It seems a lot of people have trouble understanding insurance. However, I'm pretty sure everyone understands the concept of a bet, and that's all insurance really is. You say to the insurance company, "I bet that I will need money to repair my car after an accident". The car insurance company looks at your driving record, and at the records of other drivers similar to you, and at their books, and says "I will take your bet. Your stake is [the amount of your premium], and we don't think you'll need a payout." Naturally, sometimes they're wrong. This is why they take thousands of such bets; on almost all of them, they're right. The income from the stakes they get to keep pays for the smaller number of times they're wrong, and if they guess right, they wind up with a profit overall.
That's an example using car insurance. There are specialised car insurers who work with classic cars, which don't fit into the normal car insurer's accounting procedures well; they can still make profits, because the owners of classic cars are careful with them. They don't make '64 Corvettes any more, so you're not going to treat your '64 Corvette with disdain. You'll garage it, you'll keep it clean, not drive it in the rain, and lavish care on it, because it's effectively irreplaceable. Meanwhile, your Corolla that you get the groceries in is a commodity; there's always another Japanese econobox.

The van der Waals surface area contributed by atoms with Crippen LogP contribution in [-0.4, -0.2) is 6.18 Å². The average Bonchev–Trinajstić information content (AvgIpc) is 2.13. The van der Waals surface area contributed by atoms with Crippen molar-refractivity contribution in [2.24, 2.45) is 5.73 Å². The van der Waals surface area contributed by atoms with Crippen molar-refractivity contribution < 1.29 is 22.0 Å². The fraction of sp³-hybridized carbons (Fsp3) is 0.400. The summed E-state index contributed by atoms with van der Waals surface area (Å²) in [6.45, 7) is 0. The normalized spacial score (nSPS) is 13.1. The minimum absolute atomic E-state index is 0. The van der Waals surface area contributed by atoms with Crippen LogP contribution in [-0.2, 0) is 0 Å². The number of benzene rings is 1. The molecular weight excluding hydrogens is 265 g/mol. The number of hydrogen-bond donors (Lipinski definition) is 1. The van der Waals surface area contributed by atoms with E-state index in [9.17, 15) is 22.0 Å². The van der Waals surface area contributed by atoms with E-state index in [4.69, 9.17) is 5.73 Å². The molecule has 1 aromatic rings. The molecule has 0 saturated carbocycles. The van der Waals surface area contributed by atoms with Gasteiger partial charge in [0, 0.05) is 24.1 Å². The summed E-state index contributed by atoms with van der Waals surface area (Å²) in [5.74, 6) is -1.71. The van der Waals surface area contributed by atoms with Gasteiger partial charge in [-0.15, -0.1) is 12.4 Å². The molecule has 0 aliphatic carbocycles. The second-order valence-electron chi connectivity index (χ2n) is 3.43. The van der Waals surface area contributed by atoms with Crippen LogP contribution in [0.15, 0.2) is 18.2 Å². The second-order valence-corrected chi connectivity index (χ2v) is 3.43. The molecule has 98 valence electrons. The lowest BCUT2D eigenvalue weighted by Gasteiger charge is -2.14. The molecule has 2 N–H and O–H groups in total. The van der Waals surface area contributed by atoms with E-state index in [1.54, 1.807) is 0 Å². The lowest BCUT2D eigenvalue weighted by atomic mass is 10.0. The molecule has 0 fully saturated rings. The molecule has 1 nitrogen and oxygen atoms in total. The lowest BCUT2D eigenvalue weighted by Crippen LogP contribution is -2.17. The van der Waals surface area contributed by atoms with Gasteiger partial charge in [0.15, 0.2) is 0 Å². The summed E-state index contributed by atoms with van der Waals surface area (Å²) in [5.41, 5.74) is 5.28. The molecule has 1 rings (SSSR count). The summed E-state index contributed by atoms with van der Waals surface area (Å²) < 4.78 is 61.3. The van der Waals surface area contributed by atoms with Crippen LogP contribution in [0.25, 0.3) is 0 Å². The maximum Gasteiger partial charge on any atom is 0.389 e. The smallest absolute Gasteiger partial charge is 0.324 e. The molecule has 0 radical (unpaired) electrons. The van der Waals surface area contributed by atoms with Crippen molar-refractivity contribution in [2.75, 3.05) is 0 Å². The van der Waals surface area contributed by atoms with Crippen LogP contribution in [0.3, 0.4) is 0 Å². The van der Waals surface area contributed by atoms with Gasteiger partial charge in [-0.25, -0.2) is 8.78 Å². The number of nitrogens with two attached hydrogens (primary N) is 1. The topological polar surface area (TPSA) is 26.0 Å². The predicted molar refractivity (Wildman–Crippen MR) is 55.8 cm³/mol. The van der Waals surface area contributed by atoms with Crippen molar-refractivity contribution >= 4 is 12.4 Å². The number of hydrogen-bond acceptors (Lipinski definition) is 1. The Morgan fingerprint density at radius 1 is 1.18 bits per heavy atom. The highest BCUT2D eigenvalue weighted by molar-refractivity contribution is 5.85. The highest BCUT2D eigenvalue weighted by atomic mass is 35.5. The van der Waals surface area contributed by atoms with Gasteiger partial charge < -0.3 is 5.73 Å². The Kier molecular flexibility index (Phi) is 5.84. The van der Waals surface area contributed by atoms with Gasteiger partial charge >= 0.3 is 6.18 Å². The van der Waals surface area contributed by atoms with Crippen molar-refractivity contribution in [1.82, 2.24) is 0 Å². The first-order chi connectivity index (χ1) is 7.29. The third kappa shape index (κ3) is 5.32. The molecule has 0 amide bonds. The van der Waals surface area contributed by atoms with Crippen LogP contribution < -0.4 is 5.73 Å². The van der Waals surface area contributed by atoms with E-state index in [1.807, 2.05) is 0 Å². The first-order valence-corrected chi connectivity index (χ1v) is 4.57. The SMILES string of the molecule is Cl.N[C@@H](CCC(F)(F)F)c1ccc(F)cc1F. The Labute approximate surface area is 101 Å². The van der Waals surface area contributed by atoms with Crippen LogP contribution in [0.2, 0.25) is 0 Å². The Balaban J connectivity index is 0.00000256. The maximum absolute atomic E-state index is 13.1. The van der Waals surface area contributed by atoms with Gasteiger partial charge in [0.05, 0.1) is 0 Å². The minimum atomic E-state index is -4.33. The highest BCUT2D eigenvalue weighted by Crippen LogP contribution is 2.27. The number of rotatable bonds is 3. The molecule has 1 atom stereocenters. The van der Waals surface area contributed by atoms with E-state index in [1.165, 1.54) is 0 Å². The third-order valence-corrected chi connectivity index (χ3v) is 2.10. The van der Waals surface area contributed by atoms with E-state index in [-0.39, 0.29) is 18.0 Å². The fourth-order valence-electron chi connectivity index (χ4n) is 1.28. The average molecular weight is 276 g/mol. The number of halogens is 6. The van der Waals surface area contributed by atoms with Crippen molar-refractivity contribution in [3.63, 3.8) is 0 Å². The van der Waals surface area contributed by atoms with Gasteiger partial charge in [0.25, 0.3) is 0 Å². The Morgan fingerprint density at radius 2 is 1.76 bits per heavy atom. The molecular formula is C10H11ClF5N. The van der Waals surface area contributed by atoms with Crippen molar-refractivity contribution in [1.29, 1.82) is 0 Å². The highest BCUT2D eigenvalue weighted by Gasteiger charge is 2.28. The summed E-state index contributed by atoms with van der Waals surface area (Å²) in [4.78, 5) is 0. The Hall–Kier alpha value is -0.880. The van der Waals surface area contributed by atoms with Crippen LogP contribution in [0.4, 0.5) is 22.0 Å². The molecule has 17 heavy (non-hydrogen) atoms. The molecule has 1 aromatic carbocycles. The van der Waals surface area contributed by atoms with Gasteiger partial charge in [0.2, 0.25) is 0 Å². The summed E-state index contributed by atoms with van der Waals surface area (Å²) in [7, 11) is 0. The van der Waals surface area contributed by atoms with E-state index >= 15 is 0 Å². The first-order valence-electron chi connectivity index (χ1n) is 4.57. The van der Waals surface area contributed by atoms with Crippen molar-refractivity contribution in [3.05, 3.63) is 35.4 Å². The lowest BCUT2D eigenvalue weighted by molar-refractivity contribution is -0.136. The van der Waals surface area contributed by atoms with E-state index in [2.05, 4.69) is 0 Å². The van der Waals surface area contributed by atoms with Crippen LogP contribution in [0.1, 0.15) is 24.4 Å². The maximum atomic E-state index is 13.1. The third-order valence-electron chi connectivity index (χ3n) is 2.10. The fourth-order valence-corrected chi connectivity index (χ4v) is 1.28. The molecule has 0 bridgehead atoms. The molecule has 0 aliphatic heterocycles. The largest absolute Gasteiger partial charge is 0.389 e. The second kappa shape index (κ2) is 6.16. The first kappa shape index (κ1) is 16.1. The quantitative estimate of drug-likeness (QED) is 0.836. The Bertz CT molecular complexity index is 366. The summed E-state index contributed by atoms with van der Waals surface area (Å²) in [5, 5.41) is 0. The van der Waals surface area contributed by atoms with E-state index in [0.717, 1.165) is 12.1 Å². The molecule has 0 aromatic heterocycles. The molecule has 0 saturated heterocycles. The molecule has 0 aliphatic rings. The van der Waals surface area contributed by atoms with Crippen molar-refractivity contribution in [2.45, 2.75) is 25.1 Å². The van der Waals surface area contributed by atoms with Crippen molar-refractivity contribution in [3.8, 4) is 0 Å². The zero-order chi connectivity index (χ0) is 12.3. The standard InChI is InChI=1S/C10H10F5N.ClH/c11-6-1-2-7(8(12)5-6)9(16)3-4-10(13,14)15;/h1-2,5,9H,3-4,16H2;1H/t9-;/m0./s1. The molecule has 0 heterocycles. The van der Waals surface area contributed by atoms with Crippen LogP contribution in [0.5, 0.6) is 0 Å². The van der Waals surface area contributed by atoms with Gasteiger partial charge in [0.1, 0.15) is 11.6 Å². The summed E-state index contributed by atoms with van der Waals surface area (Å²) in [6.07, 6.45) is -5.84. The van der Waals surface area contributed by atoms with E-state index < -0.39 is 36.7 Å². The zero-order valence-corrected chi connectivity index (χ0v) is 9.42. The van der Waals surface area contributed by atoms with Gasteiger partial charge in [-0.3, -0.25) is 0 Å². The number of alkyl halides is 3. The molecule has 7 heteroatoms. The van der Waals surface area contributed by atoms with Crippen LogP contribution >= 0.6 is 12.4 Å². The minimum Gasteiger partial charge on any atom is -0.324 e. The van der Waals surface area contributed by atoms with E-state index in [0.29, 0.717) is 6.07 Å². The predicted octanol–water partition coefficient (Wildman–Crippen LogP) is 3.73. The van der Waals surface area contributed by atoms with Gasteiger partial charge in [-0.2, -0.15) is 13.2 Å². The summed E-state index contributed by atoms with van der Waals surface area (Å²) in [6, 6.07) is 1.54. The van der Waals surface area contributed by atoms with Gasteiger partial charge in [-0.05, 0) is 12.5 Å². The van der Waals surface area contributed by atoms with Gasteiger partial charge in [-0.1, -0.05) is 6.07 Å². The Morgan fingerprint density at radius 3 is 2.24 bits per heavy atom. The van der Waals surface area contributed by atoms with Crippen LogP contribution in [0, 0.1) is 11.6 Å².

Today, I saw somebody advocating, for health insurance reform, simply removing the ability of health insurers to deny coverage based on pre-existing conditions. While this would possibly improve matters for victims of rape and domestic violence, it's not a solution. Since insurance is a bet, taking on someone that you can know for a fact will need to make claims makes you a sucker. I've even seen suggestions that new insurance companies will arise to offer coverage to those with pre-existing conditions, like the car insurance companies which cater to classic cars.
I want to know what colour the sky is on his world.